While homozygous pathogenic mutations in the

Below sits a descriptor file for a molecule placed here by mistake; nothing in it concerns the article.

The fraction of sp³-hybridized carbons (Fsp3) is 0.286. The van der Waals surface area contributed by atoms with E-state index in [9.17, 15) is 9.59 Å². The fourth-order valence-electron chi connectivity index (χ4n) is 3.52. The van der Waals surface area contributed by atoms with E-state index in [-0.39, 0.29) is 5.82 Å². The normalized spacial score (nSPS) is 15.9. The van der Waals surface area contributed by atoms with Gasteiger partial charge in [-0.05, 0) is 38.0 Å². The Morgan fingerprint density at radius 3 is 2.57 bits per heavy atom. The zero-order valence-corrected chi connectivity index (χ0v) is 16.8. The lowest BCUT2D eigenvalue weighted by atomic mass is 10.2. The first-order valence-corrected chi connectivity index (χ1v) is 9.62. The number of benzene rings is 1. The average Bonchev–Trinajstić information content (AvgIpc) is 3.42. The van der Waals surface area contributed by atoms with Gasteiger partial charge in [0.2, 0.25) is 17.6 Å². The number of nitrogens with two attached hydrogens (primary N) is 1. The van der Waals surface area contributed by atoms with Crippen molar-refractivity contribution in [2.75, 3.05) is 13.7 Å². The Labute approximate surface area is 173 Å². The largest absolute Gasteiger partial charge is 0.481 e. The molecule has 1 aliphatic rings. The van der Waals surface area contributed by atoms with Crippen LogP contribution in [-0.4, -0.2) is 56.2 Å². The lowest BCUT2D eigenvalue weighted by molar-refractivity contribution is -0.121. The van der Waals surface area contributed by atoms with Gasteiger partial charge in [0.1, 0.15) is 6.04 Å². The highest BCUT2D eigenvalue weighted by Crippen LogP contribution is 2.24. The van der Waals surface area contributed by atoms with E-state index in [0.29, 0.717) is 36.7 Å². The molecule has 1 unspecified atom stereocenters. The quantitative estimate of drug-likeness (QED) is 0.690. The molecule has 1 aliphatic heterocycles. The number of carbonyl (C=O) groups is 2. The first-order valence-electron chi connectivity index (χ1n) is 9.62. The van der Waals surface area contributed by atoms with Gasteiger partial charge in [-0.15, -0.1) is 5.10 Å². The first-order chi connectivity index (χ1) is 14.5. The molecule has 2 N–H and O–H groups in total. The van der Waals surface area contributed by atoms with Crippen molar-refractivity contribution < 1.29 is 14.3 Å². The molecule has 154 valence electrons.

NPC1gene cause Niemann-Pick type C1 disease, heterozygous mutations cause highly-penetrant obesity. We aimed to investigate the prevalence of NPC1mutations and their signatures of natural selection in 122,678 exome sequenced participants from six ethnic groups in the Genome Aggregation Database. Pathogenic missense coding mutations were identified by in silico tools and the ClinVar database. Signatures of natural selection were assessed by the probability of NPC1being loss-of-function mutation intolerant and Z-scores of observed/expected synonymous and non-synonymous mutation ratios. There was no evidence of negative selection observed for synonymous, non-synonymous and loss-of-function mutations. However, there were significant ethnic differences in the prevalence of heterozygous pathogenic NPC1mutations ranging from 0.56% in Ashkenazi Jewish to 3.26% in African/African Americans (5.8-fold difference). Four homozygous carriers of pathogenic NPC1mutations were also identified, belonging to the South Asian population. In conclusion, NPC1mutations are consistent with a model of balanced selection, where heterozygotes and homozygotes have higher and lower reproductive fitness, respectively. Therefore, NPC1heterozygous mutations may account for a substantial and ethnic-dependent percentage of obesity in the general population, while NPC1homozygous mutations may be frequent in the South Asian populations and warrants more investigation.